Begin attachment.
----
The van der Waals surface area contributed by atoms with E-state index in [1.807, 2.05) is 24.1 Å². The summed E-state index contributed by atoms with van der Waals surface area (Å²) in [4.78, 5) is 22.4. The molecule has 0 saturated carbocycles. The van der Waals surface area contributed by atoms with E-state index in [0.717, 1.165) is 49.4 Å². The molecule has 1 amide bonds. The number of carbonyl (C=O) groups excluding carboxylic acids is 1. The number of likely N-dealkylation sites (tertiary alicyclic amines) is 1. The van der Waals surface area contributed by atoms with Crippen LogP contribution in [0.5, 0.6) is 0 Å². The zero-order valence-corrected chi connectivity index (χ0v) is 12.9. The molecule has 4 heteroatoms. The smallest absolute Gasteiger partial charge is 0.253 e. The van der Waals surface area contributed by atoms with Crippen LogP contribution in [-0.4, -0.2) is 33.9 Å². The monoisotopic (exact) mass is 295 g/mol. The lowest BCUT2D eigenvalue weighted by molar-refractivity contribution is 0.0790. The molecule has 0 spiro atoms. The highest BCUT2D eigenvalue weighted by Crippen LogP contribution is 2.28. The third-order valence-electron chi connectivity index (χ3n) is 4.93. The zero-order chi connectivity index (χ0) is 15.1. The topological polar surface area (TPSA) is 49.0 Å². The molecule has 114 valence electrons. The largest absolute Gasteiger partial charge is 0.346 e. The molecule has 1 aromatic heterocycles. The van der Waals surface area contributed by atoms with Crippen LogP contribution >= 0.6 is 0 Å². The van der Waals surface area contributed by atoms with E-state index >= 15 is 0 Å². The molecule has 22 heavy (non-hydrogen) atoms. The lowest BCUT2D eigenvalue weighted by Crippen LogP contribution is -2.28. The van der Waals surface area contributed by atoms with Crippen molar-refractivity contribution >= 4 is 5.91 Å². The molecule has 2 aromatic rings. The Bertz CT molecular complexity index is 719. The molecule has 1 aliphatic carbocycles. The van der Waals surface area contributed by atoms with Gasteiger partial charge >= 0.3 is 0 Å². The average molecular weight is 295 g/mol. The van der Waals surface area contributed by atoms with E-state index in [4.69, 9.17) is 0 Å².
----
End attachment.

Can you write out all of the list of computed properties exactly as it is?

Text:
The van der Waals surface area contributed by atoms with E-state index in [1.807, 2.05) is 24.1 Å². The summed E-state index contributed by atoms with van der Waals surface area (Å²) in [4.78, 5) is 22.4. The molecule has 0 saturated carbocycles. The van der Waals surface area contributed by atoms with E-state index in [0.717, 1.165) is 49.4 Å². The molecule has 1 amide bonds. The number of carbonyl (C=O) groups excluding carboxylic acids is 1. The number of likely N-dealkylation sites (tertiary alicyclic amines) is 1. The van der Waals surface area contributed by atoms with Crippen LogP contribution in [0.5, 0.6) is 0 Å². The zero-order valence-corrected chi connectivity index (χ0v) is 12.9. The molecule has 4 heteroatoms. The smallest absolute Gasteiger partial charge is 0.253 e. The van der Waals surface area contributed by atoms with Crippen LogP contribution in [-0.4, -0.2) is 33.9 Å². The monoisotopic (exact) mass is 295 g/mol. The lowest BCUT2D eigenvalue weighted by molar-refractivity contribution is 0.0790. The molecule has 0 spiro atoms. The highest BCUT2D eigenvalue weighted by Crippen LogP contribution is 2.28. The third-order valence-electron chi connectivity index (χ3n) is 4.93. The zero-order chi connectivity index (χ0) is 15.1. The topological polar surface area (TPSA) is 49.0 Å². The molecule has 114 valence electrons. The largest absolute Gasteiger partial charge is 0.346 e. The molecule has 1 aromatic heterocycles. The van der Waals surface area contributed by atoms with Crippen LogP contribution >= 0.6 is 0 Å². The van der Waals surface area contributed by atoms with E-state index >= 15 is 0 Å². The molecule has 22 heavy (non-hydrogen) atoms. The lowest BCUT2D eigenvalue weighted by Crippen LogP contribution is -2.28. The van der Waals surface area contributed by atoms with Crippen molar-refractivity contribution >= 4 is 5.91 Å². The molecule has 2 aromatic rings. The Bertz CT molecular complexity index is 719. The molecule has 1 aliphatic carbocycles. The van der Waals surface area contributed by atoms with Gasteiger partial charge >= 0.3 is 0 Å². The average molecular weight is 295 g/mol. The van der Waals surface area contributed by atoms with E-state index in [4.69, 9.17) is 0 Å².